The United States prohibits the sale of electronic cigarettes Juul Labs

Steph Deschamps / June 24, 2022

The U.S. agency in charge of health (FDA) banned Thursday the sale in the United States of all electronic cigarettes, or e-cigarettes, brand Juul Laabs, with immediate effect, according to a statement.
The FDA found that the startup, which enjoyed phenomenal success in the late 2010s with its USB stick-shaped vaping machines and flavored nicotine refills, had not demonstrated that marketing its products was appropriate for the protection of public health. Following this decision, the company must stop selling and distributing the products for which it currently has an authorization. Those already in stores must be withdrawn from sale.
The agency was charged with reviewing vaping products to ensure that the benefit derived by adults, including to help them stop smoking traditional cigarettes, was greater than the risks posed to younger people. It had already banned in 2020 the marketing of refillable vaporizers, type Juul, with flavored flavors, allowing only tobacco and menthol flavors. She had retoqué since 2021 the vapoteuses of several companies but also gave the green light to some products presented by companies R.J. Reynolds Tobacco, Logic or Njoy.
The ban announced Thursday demonstrates the FDA’s commitment to ensuring that all e-cigarettes and other products delivering nicotine via an electronic device currently on the market meet public health standards, commented agency boss Robert Califf in the release. The FDA does not believe that Juul’s products pose an immediate risk but believes that the company has not provided sufficient data to assess potential toxicological risks. The San Francisco-based startup has been accused of being heavily involved in the surge in teenage vaping with ads and marketing operations specifically targeting high school students.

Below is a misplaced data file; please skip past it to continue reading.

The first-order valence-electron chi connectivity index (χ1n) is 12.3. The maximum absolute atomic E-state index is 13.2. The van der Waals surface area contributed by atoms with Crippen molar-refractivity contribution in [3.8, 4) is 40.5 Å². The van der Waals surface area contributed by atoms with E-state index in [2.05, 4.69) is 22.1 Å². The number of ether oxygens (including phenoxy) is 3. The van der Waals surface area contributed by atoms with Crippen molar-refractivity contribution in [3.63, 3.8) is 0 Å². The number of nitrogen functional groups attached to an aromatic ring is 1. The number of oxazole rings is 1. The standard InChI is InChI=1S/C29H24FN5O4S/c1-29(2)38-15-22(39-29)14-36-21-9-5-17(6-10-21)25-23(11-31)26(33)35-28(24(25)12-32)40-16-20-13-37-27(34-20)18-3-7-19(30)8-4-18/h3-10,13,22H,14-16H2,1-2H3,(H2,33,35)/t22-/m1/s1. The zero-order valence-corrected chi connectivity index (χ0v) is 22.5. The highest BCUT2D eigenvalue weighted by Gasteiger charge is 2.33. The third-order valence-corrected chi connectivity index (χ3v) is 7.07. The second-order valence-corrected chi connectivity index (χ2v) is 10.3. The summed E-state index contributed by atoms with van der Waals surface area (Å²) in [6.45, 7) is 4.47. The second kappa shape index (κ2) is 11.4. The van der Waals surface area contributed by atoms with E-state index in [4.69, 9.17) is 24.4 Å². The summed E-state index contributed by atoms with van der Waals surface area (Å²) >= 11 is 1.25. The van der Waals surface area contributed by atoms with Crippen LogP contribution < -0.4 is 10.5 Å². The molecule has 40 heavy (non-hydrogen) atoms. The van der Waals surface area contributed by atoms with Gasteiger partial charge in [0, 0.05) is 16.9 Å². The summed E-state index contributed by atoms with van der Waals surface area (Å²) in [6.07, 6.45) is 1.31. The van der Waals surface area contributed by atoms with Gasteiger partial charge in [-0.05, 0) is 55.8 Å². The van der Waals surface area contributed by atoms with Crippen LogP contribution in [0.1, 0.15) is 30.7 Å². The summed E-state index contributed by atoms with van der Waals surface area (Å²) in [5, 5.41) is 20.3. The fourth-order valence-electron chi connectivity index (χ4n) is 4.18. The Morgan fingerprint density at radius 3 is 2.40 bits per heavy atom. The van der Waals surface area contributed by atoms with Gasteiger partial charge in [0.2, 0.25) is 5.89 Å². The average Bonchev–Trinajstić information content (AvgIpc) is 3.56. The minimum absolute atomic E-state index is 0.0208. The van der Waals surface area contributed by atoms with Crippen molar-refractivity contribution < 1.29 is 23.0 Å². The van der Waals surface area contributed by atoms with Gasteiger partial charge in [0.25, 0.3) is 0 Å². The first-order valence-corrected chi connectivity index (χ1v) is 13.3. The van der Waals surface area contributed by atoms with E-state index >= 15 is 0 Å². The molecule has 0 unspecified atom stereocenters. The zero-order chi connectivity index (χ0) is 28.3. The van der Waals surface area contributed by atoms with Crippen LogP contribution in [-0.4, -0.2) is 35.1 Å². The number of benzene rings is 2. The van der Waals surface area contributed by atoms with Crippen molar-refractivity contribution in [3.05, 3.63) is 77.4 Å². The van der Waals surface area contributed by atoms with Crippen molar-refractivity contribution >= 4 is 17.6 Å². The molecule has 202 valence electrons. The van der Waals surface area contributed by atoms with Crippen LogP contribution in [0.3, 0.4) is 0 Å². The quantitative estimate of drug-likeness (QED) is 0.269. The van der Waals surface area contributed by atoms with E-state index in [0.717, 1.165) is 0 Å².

Faced with pressure from the authorities, Juul Labs had already suspended in 2019 sales of flavored refills, prized by young people, and had committed to reviewing its marketing strategy. The company had not immediately reacted to a request from AFP. The American cigarette maker Altria, which owns 35% of the shares of Juul Labs had fallen by more than 9% on Wednesday after first press reports on an imminent decision of the FDA.
The company had made a big bet on Juul Labs in 2018 by investing more than $12 billion in a deal that valued it at $38 billion. At the time, it wanted to diversify its business base, as sales of conventional cigarettes had long been declining in the United States. But in the face of new restrictions by health authorities and costly legal disputes, Juul Labs’ value has since melted away. Altria estimates that by the end of 2021, the startup was worth only about $5 billion.

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